Gorque wrote: Guaporense wrote:
Gorque wrote:The problem faced by Germany, vis-s-vis the Allies, was a lack of manpower not only to fight their campaigns but also to produce their weapons and provide for the general economy. A manpower multiplier was needed through standardization of industrial processes and outputs and enhanced firepower for the units in the field, e.g. earlier introduction of the infantry assault rifle, etc.
Nah, that's not going to cut it. They needed to perfect human cloning: to produce massive armies of cloned soldiers.
In terms of per soldier effectiveness they were already far better than the Allies, being about 150% as effective as British or American soldiers and 300% as effective as Soviet soldiers in inflicting casualties.
So expecting an even higher superior margin of per soldier effectiveness versus the Allies was unreasonable, the only way to change the tables would be to make the German manpower barrel bigger.
As with the other postings subsequent to your post, what sources can you refer to or what raw data can you provide that supports your argument regarding effectiveness/soldier and for what point in time are you writing about?
Point in time? The entire first half of the 20th century. From the beginning of the century to the end of the Second World War the German armed forces were the most effective military force in the world.
Sources? Pretty much everybody who knows history is aware of the higher fighting power of the German army. Good references are Van Creveld, Zetterling, Trevor N. Dupuy and Christopher A. Lawrence. Even admirers of the Red Army like Glantz characterized the German army as the most formidable fighting force of the 20th century.
But even historians dealing with non-military aspects of warfare like Harrison, Broadberry and Niall Ferguson are well aware of the German military superiority, these historians usually put the reason for Germany's defeat in both world wars as due to superiority in Allied resources.
In my opinion, superiority in economic resources explains the victory of France+UK+US over Germany in WW1. It doesn't explain the Soviet victory over Germany in WW2, since the USSR, controlling Siberia and some parts of Eastern Europe had far less economic resources than Nazi Germany who controlled most of Europe. The Soviet victory was obtained through the sacrifice of a large fraction of their population to compensate for their economic inferiority over the Nazi Empire plus some marginal help from other Allied countries like the US, the UK, Brazil and Polish resistance fighters.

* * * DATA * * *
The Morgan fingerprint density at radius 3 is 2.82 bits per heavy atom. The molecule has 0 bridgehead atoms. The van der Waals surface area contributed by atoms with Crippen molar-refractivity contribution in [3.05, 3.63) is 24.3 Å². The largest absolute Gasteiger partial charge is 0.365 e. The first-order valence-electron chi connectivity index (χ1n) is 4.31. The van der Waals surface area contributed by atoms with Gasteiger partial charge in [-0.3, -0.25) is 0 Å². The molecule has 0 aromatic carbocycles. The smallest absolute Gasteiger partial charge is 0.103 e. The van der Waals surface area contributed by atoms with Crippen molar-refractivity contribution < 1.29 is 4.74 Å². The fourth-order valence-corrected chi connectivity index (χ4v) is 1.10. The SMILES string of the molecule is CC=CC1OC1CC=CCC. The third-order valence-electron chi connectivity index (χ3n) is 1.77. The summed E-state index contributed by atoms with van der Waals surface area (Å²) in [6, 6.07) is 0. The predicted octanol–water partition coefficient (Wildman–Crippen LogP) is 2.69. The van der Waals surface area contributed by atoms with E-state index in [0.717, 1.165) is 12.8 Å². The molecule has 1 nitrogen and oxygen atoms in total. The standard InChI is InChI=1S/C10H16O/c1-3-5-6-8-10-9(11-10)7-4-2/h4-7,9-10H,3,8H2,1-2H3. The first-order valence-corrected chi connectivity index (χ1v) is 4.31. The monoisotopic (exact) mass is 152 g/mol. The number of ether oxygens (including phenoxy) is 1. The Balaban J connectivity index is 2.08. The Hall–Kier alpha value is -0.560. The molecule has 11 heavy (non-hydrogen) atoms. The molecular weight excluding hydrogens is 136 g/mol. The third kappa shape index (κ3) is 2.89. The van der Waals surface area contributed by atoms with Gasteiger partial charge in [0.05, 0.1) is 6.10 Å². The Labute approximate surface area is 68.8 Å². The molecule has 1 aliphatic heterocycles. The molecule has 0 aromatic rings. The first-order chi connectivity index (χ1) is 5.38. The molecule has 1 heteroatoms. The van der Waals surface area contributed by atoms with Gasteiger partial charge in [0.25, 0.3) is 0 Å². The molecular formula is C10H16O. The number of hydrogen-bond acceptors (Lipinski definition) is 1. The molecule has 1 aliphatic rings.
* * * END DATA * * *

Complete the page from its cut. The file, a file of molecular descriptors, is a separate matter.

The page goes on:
As an aside, my post was not just about combat forces, but also about production, military and civilian.
If German soldiers were vastly more effective than Allied soldiers that implies that they were well equipped and supplied. Therefore, "production" was not a problem. If German munitions production were higher than historically it wouldn't have altered anything. The binding constraint was manpower and not munitions or capital goods. This is proven that in 1944, despite massive increases in output of fighters, the Luftwaffe did not manage to increase it's capability for executing sorties. The reason is that they lacked pilots and fuel to operate additional fighters. Lack of oil was the fundamental constraint for Germany not building up a larger air force.
The historical fact is that 80 million ethnic Germans declared war on pretty much the entire rest of the world, a world whose population was 2.2 billion. Eventually they would be defeated. What's interesting is why it took so long for the Allies to win and not that they were defeated.
If the Allies were competent they would have defeated Germany in 1939: the German army attacks Poland and then France and UK attack Western border of Germany, defeat the tiny and badly trained force in there, occupy Germany, remove Hitler from power. Instead, the Allies managed to do incredibly badly in WW2: they did nothing to save Poland, instead awaited for the German army to train and equip itself for the May 1940 offensive, managed to lose France, Belgium and the Netherlands, plus 7.5 million men they had in continental Europe, while evacuating .3 million men to the UK (of which a substantial fraction was delivered back to France and surrendered to the Germans). Then they manage to lose about 21 million tons of ships to U-Boats and other peripheral German forces before taking control of the Atlantic ocean, while the US spends 1.9 times their pre-war GDP on the military (which is about 5 times the German pre-war GDP) while the Soviet Union has to sacrifice about 15% of it's population to drive the German army back to Berlin.
Overall, in WW2 the Allies had to conscript 70 million soldiers to defeat a country whose population in 1937 was 68 million over a 6 year long war, while spending the equivalent of 10 years of the German pre-war GDP to do so.
Guaporense wrote:We ended up with a war involving 80 million ethnic Germans fighting the 450 million strong populations of USSR, US, UK, Canada, Australia, New Zealand plus their manpower from India and Brazil. The fact that the Germans were far more effective than the Allies explain why the war lasted so long since they should have been defeated in 1939 if the Allies were minimally competent.
One could make that same claim in reverse. If the Germans were the super-warriors you make them out to be why didn't they defeat Russia in the two years they were the only land opponent on the continent?
I see you cannot grasp the concept of numerical superiority or any other factors: strategic decision making, weather, logistical difficulties involving vast continental operations, etc, besides tactical effectiveness. Well, your post is nothing more than an ethnocentric based provocation.
"In tactics, as in strategy, superiority in numbers is the most common element of victory." - Carl von Clausewitz